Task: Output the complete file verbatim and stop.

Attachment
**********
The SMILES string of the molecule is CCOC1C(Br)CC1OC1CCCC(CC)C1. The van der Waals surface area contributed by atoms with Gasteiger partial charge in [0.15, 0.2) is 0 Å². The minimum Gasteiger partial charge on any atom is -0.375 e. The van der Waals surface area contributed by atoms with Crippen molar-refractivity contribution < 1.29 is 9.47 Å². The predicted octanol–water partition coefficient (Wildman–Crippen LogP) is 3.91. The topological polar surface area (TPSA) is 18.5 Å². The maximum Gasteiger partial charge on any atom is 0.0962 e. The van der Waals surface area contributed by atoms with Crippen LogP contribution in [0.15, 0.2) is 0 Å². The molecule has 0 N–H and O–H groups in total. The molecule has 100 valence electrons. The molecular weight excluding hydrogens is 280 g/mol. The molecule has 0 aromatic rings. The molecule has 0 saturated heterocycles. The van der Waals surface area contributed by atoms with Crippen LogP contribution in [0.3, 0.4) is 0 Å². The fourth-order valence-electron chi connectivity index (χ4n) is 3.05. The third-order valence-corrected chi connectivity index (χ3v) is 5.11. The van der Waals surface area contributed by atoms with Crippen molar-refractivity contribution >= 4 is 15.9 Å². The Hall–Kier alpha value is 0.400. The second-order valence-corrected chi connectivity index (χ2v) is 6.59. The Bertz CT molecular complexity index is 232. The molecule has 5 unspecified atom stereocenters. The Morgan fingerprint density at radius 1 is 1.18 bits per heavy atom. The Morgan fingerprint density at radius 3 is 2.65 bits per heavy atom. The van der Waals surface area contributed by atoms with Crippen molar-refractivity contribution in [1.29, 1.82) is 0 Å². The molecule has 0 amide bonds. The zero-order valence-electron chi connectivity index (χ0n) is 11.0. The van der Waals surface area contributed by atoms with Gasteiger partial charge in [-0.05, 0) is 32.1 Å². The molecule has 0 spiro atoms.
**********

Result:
The SMILES string of the molecule is CCOC1C(Br)CC1OC1CCCC(CC)C1. The van der Waals surface area contributed by atoms with Gasteiger partial charge in [0.15, 0.2) is 0 Å². The minimum Gasteiger partial charge on any atom is -0.375 e. The van der Waals surface area contributed by atoms with Crippen molar-refractivity contribution < 1.29 is 9.47 Å². The predicted octanol–water partition coefficient (Wildman–Crippen LogP) is 3.91. The topological polar surface area (TPSA) is 18.5 Å². The maximum Gasteiger partial charge on any atom is 0.0962 e. The van der Waals surface area contributed by atoms with Crippen LogP contribution in [0.15, 0.2) is 0 Å². The molecule has 0 N–H and O–H groups in total. The molecule has 100 valence electrons. The molecular weight excluding hydrogens is 280 g/mol. The molecule has 0 aromatic rings. The molecule has 0 saturated heterocycles. The van der Waals surface area contributed by atoms with Crippen LogP contribution in [0.3, 0.4) is 0 Å². The fourth-order valence-electron chi connectivity index (χ4n) is 3.05. The third-order valence-corrected chi connectivity index (χ3v) is 5.11. The van der Waals surface area contributed by atoms with Crippen molar-refractivity contribution >= 4 is 15.9 Å². The Hall–Kier alpha value is 0.400. The second-order valence-corrected chi connectivity index (χ2v) is 6.59. The Bertz CT molecular complexity index is 232. The molecule has 5 unspecified atom stereocenters. The Morgan fingerprint density at radius 1 is 1.18 bits per heavy atom. The Morgan fingerprint density at radius 3 is 2.65 bits per heavy atom. The van der Waals surface area contributed by atoms with Crippen molar-refractivity contribution in [1.29, 1.82) is 0 Å². The molecule has 0 amide bonds. The zero-order valence-electron chi connectivity index (χ0n) is 11.0. The van der Waals surface area contributed by atoms with Gasteiger partial charge in [-0.05, 0) is 32.1 Å². The molecule has 0 spiro atoms.